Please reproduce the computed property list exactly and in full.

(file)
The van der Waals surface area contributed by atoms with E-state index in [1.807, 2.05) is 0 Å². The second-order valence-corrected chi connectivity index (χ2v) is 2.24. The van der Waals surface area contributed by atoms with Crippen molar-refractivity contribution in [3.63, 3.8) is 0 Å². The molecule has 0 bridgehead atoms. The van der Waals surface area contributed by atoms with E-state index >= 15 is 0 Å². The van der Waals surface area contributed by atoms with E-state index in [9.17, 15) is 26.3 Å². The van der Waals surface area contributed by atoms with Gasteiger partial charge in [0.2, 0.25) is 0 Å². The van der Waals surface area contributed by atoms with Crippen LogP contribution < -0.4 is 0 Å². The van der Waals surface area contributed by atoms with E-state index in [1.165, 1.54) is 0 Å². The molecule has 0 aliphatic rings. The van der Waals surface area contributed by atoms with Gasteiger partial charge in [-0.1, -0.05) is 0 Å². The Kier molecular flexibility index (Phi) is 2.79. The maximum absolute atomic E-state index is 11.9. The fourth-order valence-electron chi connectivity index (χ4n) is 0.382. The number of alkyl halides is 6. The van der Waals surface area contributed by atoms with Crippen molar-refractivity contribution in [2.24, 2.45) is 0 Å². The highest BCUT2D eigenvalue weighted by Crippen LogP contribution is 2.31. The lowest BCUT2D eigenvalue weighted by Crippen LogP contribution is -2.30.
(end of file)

The van der Waals surface area contributed by atoms with E-state index in [1.807, 2.05) is 0 Å². The second-order valence-corrected chi connectivity index (χ2v) is 2.24. The van der Waals surface area contributed by atoms with Crippen molar-refractivity contribution in [3.63, 3.8) is 0 Å². The molecule has 0 bridgehead atoms. The van der Waals surface area contributed by atoms with E-state index >= 15 is 0 Å². The van der Waals surface area contributed by atoms with E-state index in [9.17, 15) is 26.3 Å². The van der Waals surface area contributed by atoms with Gasteiger partial charge in [0.2, 0.25) is 0 Å². The van der Waals surface area contributed by atoms with Crippen LogP contribution < -0.4 is 0 Å². The van der Waals surface area contributed by atoms with E-state index in [1.165, 1.54) is 0 Å². The molecule has 0 aliphatic rings. The van der Waals surface area contributed by atoms with Gasteiger partial charge in [-0.1, -0.05) is 0 Å². The Kier molecular flexibility index (Phi) is 2.79. The maximum absolute atomic E-state index is 11.9. The fourth-order valence-electron chi connectivity index (χ4n) is 0.382. The number of alkyl halides is 6. The van der Waals surface area contributed by atoms with Crippen molar-refractivity contribution in [2.24, 2.45) is 0 Å². The highest BCUT2D eigenvalue weighted by Crippen LogP contribution is 2.31. The lowest BCUT2D eigenvalue weighted by Crippen LogP contribution is -2.30.